“We’ve been applying our resources more cleverly and focusing on the higher-risk areas. When we had a full complement of staff, we used to have a policy of trying to get around the whole organisation – every Garda division and every national unit – once every three years. We now can’t do that. We’re on a four to four-and-a-half year cycle. But we’re more clever in that we’re doing fewer divisional, geographic audits and looking at functions like procurement or payroll across the whole organisation. So we’ve moved towards cross-cutting audits so that we can optimise our resources.”
When it comes to assurance, Kelly and his team groups risks into four quadrants. The first of these is ‘fraud, irregularities and errors’, encompassing internal and external fraud against the organisation, irregularities such as incorrect procurement, and mistakes that might lead to losses of money and resources or weaken control systems.
Another is ‘service delivery risk’. The public have a level of expectation of a police service. With cutbacks as budgets have been squeezed, there is a risk that the Gardaí may not always be able to deliver, so there’s a potential gap between what’s expected and what’s delivered.
Given the rise in cyber attacks and the growing emphasis on security, another of the four quadrants is ‘data asset risk’. This is of particular importance for a national police force that holds sensitive information on its country’s citizens. It is vital that data protection rules and procedures are followed to the letter, and that there’s no possibility of hacks.
Finally, there is ‘property and management risk’. In October the Garda Internal Audit Committee published its most recent annual report. It found that of 46 recommendations outstanding at the end of 2014, 21 related to the control, management, and recording of drugs exhibits, property and evidence, including cash held at police stations. According to the report, the Garda Internal Audit Section could provide only “limited assurance” on this risk and that practical solutions to address the issue needed to be implemented “as a matter of urgency”.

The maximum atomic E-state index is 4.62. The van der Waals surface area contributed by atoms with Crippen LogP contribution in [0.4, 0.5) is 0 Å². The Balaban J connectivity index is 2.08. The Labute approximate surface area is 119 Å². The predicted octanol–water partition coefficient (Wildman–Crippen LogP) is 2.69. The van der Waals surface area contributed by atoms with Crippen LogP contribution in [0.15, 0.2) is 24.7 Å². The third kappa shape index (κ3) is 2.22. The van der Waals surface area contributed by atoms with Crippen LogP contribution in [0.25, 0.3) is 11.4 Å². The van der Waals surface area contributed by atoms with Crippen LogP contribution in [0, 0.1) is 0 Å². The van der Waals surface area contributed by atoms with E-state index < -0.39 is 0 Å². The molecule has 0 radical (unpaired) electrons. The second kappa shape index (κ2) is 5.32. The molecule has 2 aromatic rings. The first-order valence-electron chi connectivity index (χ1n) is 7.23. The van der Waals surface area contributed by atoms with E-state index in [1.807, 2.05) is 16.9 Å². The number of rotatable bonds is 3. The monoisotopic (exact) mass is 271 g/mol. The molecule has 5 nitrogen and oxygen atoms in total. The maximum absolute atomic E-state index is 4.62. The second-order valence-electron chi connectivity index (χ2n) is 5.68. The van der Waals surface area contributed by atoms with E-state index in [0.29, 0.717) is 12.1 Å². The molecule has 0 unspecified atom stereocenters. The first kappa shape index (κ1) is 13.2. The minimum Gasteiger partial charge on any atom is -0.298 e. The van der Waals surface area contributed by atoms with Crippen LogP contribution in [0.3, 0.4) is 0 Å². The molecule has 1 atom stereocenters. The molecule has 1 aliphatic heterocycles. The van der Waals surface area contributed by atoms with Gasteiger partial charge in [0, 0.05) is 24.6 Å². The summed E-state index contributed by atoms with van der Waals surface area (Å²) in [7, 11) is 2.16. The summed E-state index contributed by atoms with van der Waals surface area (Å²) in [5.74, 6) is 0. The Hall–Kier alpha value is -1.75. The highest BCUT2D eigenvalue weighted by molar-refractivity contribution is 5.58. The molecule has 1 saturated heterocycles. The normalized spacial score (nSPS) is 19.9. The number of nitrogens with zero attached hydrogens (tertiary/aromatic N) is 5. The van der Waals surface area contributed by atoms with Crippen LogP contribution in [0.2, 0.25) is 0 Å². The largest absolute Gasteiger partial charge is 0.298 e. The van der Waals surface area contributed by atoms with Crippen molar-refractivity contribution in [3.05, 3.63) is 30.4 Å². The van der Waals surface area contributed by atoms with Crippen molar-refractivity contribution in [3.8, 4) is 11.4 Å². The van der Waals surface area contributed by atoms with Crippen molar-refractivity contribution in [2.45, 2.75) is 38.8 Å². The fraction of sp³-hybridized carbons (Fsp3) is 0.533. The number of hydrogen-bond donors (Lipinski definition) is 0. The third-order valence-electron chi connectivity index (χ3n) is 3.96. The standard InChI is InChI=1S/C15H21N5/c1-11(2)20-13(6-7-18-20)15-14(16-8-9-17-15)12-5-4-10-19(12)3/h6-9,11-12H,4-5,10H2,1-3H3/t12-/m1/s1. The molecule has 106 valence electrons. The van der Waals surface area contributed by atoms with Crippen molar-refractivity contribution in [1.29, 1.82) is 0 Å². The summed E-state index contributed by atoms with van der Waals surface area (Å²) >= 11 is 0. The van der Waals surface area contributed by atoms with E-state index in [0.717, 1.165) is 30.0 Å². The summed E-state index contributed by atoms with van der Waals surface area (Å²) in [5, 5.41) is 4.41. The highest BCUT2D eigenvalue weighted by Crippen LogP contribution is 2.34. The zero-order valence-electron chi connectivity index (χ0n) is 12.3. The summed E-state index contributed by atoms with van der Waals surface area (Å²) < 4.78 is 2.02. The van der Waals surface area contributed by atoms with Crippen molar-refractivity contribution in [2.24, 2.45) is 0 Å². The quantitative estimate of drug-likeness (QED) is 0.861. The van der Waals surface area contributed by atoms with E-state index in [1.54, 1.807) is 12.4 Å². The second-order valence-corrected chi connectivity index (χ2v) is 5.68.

“Certain property comes into the possession of the police, be it money handed in at a station or there’s a big drugs find and evidence has to be secured and stored. We have found that there aren’t properly resourced stores to hold all of these items, or procedures to fully link every item that we have in our possession with an incident in our computer system,” says Kelly. “We’ve expressed concerns around that as being a potential risk and that has fed into a priority issue.”
Now that this concern has been highlighted, it is up to the Garda’s Strategic Transformation Office to drive changes within the organisation to redress this – along with any other weaknesses. The Property and Evidence Management solution will be one of the first initiatives to be introduced by the Strategic Transformation Office, which is still in its infancy, having been launched in the wake of Garda Commissioner Martin Callinan’s departure.
Callinan, who held the organisation’s most senior ranking position, stepped down in March 2014 amid criticism of the handling of a whistleblowing case that centred on the alleged erasure of penalty points from well-connected offenders’ driving licences. Nóirín O’Sullivan took on the top role in November 2014 and assembled the Strategic Transformation Office.
Previously, the Garda’s IA function mainly had a financial remit. Police conduct and processes were solely audited and examined by the Garda Professional Standards Unit. Today, Kelly and his team work closely with the new Strategic Transformation Office to identify operational risks which have the potential to undermine the organisation.
“When the Strategic Transformation Office was established at the start of 2015, one of their first ports of call was the IA unit to get our view on things. So we’re working collaboratively at their request and we’re pushing it as well,” says Kelly. “We’re working alongside the people that are driving the strategic change and transformation, to give them a heads up about what are the real and emerging risks within the organisation.”
This collaboration is now at the heart of auditing An Garda Síochána. Kelly believes it is crucial that he and his team are involved in continuously improving the organisation. This will only happen if they continue to work hand-in-hand with this new office to identify problem areas and contribute to the Garda’s ongoing reform programme.
“The Strategic Transformation Office was set up to address a lot of the issues that existed pre-2014 and to put initiatives in place to transform the organisation. My aspiration is to really integrate internal audit to feed into that change,” says Kelly. “We’re not going to start auditing professional policing because we’re not qualified to do that. But we will be more involved in highlighting cultural issues and other potential problems that could impinge on the Commissioner as the Accounting Officer.”
This article was first published in Audit & Risk January/February 2016.